U.S. Tax of France Income & Reporting (IRS France Tax Guide)
The tax laws between France and the United States are tough. That is because there are multiple different tax agreements in place between the U.S. & France, including:
- Bilateral Tax Treaty
- FATCA Agreement
- Totalization Agreement
- Estate Tax Treaty
U.S. Tax of France Income
It would be impossible to provide a comprehensive detailed summary in one article (and still keep you awake).
Therefore, we will summarize the main aspects of international tax law as it involves France and the United States.
- Income Tax Treaty
- Estate Tax Treaty
- FATCA Agreement & Reporting Institutions (FFIs)
- Totalization Agreement
- IRS Offshore Voluntary Disclosure Options
Income Tax Treaty
The United States has entered into an income tax treaty with France. The treaty deals with many different issues involving how each country taxes the other’s citizens/residents on many different issues, including:
- Taxation of Business Income
- Taxation of Retirement
- Passive Income
- Exempt Income
- Investment Income
For example, in a country such as Singapore, where there is no tax treaty, even a Singaporean compulsory retirement plan (CPF) does not receive tax deferred treatment (even though it is a retirement plan, and even if the person resides in the U.S.)
Conversely, if the same person invested in French retirement, then the retirement will generally receive tax deferred treatment (at the Federal/IRS level) until distributions are taken. As to deferral of contributions, it is more complicated depending on who is making the contribution.
The France and U.S. Bilateral Tax Treaty can be found here.
Estate Tax Treaty
The United States has entered into 19 estate tax treaties with various different countries, including France. This may significantly reduce U.S. Estate Tax liability.
You should speak with an estate planning attorney prior to executing an estate plan, if you are a US person with assets in France.
Receiving a Gift or Inheritance From a Foreign Person
If you are a U.S. Person and receive a gift from a Foreign Person, Foreign Business or Foreign Trust, you may have to file a Form 3520. The failure to file these forms may lead to IRS Fines and Penalties (see below).
Resources: Form 3520
FATCA is the Foreign Account Tax Compliance Act. It is a US tax law designed to combat offshore tax evasion and facilitate the reporting of foreign accounts.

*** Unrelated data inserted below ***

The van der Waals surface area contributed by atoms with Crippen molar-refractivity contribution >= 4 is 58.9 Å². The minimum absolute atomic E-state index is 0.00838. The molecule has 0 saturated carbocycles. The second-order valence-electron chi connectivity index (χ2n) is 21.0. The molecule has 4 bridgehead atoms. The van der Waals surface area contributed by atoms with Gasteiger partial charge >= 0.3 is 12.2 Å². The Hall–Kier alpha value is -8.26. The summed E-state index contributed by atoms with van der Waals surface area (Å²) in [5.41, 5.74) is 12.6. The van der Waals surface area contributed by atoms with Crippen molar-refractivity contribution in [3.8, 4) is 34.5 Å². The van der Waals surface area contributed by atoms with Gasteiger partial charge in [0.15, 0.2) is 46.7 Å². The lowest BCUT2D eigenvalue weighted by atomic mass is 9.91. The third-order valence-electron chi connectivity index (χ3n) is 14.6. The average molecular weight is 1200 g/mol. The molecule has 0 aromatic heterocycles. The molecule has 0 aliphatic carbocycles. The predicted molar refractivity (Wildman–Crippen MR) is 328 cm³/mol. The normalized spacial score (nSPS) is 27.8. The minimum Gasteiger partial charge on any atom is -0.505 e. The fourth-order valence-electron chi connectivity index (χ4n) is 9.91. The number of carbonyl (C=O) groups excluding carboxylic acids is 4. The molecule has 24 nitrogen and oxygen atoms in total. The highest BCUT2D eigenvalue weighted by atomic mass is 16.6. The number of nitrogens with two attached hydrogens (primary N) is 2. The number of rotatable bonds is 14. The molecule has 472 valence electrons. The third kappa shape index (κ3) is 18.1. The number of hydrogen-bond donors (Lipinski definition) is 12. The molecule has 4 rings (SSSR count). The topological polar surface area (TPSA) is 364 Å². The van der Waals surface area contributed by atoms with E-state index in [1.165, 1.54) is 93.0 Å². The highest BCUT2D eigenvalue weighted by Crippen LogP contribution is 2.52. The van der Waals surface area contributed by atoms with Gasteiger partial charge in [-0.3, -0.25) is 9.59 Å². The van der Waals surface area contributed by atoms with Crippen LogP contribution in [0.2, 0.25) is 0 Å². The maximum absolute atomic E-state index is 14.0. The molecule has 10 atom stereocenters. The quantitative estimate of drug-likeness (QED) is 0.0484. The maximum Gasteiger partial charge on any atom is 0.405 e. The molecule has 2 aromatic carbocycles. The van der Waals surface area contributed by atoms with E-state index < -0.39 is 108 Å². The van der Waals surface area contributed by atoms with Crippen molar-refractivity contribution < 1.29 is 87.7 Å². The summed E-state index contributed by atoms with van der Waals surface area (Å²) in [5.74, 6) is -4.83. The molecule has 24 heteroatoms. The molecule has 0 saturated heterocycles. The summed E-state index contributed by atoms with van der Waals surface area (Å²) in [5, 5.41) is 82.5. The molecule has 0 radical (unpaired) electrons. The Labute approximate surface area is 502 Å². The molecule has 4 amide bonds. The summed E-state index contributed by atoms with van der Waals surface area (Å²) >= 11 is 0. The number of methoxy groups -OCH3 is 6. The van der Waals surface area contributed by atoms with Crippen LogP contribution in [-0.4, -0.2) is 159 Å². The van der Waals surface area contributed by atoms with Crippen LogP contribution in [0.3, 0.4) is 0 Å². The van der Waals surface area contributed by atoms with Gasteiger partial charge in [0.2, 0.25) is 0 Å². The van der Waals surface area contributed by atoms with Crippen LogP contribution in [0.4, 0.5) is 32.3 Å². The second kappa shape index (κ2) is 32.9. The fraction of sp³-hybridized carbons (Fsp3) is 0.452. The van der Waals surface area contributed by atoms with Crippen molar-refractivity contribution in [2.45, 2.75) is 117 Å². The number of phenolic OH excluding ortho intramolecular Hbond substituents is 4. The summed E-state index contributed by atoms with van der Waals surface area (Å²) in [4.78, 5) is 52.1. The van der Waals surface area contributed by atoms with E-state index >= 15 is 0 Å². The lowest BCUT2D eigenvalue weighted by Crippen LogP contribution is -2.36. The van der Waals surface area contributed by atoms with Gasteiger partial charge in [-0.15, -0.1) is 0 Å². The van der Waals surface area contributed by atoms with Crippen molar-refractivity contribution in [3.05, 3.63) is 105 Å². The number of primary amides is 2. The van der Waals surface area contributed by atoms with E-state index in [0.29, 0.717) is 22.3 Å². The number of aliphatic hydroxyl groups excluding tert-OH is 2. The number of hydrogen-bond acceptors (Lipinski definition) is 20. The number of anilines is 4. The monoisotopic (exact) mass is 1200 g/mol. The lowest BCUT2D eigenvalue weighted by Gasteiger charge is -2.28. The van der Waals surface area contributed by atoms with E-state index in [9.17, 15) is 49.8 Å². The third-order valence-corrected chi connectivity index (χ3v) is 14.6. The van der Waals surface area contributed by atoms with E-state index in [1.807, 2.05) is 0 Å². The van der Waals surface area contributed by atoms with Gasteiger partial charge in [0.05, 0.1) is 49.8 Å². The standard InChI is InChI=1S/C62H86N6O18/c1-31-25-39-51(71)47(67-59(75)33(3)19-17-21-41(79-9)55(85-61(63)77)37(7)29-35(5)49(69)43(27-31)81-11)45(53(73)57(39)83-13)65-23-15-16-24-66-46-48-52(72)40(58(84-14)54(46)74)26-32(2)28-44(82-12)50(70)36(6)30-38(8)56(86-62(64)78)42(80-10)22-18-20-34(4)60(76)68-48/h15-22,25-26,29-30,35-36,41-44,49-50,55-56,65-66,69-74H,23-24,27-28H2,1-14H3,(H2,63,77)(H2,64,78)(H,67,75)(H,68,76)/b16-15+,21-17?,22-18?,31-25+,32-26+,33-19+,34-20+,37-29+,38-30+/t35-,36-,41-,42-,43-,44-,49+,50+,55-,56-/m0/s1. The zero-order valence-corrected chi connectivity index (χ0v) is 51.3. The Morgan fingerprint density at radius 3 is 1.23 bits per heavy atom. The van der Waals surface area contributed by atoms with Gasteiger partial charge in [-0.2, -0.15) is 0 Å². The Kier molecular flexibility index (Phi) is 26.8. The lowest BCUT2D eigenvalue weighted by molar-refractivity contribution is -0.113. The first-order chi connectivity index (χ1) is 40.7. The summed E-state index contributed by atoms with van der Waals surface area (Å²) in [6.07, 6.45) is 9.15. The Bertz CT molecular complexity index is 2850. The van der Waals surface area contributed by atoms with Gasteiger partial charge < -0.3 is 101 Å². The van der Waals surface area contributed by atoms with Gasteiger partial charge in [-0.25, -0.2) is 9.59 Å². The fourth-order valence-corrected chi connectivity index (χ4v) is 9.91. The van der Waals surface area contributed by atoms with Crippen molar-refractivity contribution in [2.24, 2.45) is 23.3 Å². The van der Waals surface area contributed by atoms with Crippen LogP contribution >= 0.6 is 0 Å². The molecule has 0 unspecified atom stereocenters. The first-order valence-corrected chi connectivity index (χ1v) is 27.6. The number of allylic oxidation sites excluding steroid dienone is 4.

There are more than 110 countries that have entered into FATCA agreements with the United States, and France is one of them. In fact, France was one of the first countries to sign the FATCA Agreement.
What Does This Mean to You?
It means that hundreds of thousands of Foreign Financial Institutions (FFIs) worldwide (including France) are proactively reporting US account holder information to the United States.
Many FFIs appear to simply be gathering and reporting individuals to the U.S. if there are any ties between the account-holder and United States (current U.S. address, former U.S. address, U.S. citizen or U.S. Legal Permanent Resident status).
FATCA Reporting can have very serious consequences for many reasons:
– Non-Reporting of FBAR (Penalties range from a penalty waiver, all the way up 100% value of the penalty in a multi-year audit and determination of willfulness)
– Penalty Non-Compliance with FATCA Penalties ($60,000 Max)
– Discovery of Nominee or other Unreported Companies not properly reported on Form 5471 or 8865
– Discovery of PFIC (Passive Foreign Investment Companies) and penalties under 8621 (non-monetary, but still intrusive)
– If an Account was used to receive or transfer a monetary gift (s) to the U.S., it may lead to various penalties as well
The United States has made international tax compliance a key enforcement priority, and recently announced several new tax compliance groups designed to focus on offshore and foreign money.
Which Banks in France Report U.S. Account Holders?
As of now, there are more than 7,000 Foreign Financial Institutions, within France that report US account holder information to the IRS. The list can be found here: France FFI List.
What is important to note, is that the list is not limited to just bank accounts. Rather, when it comes to FATCA or FBAR Reporting, it may involve a much more broad spectrum of assets and accounts, including:
- Bank Accounts
- Investment Accounts
- Retirement Accounts
- Direct Stock Ownership
- ETF and Mutual Fund Accounts
- Pension Accounts
- Life Insurance or Life Assurance Policies
The purpose of a Totalization Agreement is to help individuals avoid double taxation on Social Security (aka U.S. individuals living abroad and who might be subject to both US and foreign Social Security tax [especially self-employed individuals] from having to pay Social Security taxes to both countries).
As provided by the IRS: “The United States has entered into agreements, called Totalization Agreements, with several nations for the purpose of avoiding double taxation of income with respect to social security taxes. These agreements must be taken into account when determining whether any alien is subject to the U.S. Social Security/Medicare tax, or whether any U.S. citizen or resident alien is subject to the social security taxes of a foreign country”
The United States has only entered into 26 Totalization Agreements, including France.
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